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Syracuse Press Club


NYS Open Gov. Cmte's Bob Freeman

Nov 19, 2015, 7 PM

at Syracuse University, Newhouse III, Rm 141

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  • Ta-Nehisi Coates: Jason Whitlock resembled ‘big-time drug dealer’ with recruiting pitch

    Money and exposure both reportedly figured into a heavy-handed pitch to lure National Book Award winner Ta-Nehisi Coates away from The Atlantic to join The Undefeated, ESPN’s so-called “Black Grantland” that began under the leadership of sportswriter Jason Whitlock.

    That’s according to Coates, who last week recounted Whitlock’s attempt to woo him away from the monthly magazine of politics and culture in an interview with Evan Ratliff of the Longform Podcast.

    Coates said he talked with Whitlock on the phone about the possibility of joining ESPN before Whitlock was ousted from The Undefeated. During the conversation, Whitlock offered to triple Coates’ salary at The Atlantic and put him in front of the camera, Coates said:

    We were talking on the phone, and it was like if you were in the hood and some big-time drug dealer rolled up on you and said, ‘I want you to work this package for me.’ That was what his approach was like.

    Read more
  • 5 resources for covering climate change and COP21
    U.S. President Barack Obama, centre, attends a session at the COP21, United Nations Climate Change Conference, in Le Bourget, outside Paris, Monday, Nov. 30, 2015. (Eric Feferberg/Pool Photo via AP)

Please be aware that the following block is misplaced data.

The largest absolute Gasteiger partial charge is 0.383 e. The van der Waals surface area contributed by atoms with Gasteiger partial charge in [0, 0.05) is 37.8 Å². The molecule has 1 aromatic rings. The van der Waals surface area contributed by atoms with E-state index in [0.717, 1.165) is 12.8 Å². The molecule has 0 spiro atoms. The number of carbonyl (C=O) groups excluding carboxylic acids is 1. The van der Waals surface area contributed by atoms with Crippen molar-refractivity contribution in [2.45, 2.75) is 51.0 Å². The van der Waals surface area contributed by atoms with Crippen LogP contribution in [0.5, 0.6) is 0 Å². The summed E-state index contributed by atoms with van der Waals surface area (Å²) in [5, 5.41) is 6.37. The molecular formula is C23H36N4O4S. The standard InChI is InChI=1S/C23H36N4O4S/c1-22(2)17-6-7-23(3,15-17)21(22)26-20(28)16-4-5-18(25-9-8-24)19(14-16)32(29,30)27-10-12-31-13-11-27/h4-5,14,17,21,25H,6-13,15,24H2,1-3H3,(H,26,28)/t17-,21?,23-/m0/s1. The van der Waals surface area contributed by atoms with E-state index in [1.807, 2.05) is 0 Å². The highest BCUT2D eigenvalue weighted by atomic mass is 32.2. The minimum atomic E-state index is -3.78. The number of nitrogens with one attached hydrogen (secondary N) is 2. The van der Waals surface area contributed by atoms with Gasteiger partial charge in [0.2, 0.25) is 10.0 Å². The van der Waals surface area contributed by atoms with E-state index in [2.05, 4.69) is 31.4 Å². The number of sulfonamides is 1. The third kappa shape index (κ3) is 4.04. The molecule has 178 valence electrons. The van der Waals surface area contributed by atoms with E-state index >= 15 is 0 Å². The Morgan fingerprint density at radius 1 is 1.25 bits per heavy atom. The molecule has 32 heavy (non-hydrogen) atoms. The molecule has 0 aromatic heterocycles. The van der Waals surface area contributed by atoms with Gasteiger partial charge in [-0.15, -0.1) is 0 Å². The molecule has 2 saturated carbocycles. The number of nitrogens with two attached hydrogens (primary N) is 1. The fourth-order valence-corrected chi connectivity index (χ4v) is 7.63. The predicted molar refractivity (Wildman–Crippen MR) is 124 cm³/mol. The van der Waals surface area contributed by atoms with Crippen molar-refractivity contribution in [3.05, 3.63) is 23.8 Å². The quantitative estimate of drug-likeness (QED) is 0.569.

U.S. President Barack Obama, centre, attends a session at the COP21, United Nations Climate Change Conference, in Le Bourget, outside Paris, Monday, Nov. 30, 2015. (Eric Feferberg/Pool Photo via AP)

    COP21, the United Nations climate change talks, started Monday in France. With the talks, we should see even more coverage of climate change, at least for a bit. Here are a few resources if this event is suddenly part of your beat:


    CBS News has a pretty good primer with definitions of terms and acronyms being used about the climate change conference. Here are a couple:

    COP 21: COP stands for Conference of the Parties, referring to the countries that have signed up to the 1992 United Nations Framework Convention on Climate Change. The COP in Paris is the 21st such conference.

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  • Climate change fact checks from around the world


    With approximately 150 Heads of State or Government gathering in Paris for the 21st Conference of Parties to the United Nations Framework Convention on Climate Change (COP21), all eyes are on the French capital. Opinion and fact are often confused when it comes to climate change, and leaders’ eagerness to look good on the world stage and gain political points at home provides rich pickings for fact-checkers.

    This article summarizes fact checks on climate change published around the globe and will be updated as the COP21 progresses. Feel free to share more in the comments section or @factchecknet on Twitter.

    1. Libération’s Désintox looked at whether a recent NASA study showing gains on the Antarctic ice sheet refuted prevailing evidence on global warming, as several media reported.
    Read more

E.R. Vadeboncoeur

WSYR Radio and TV

Syracuse Journal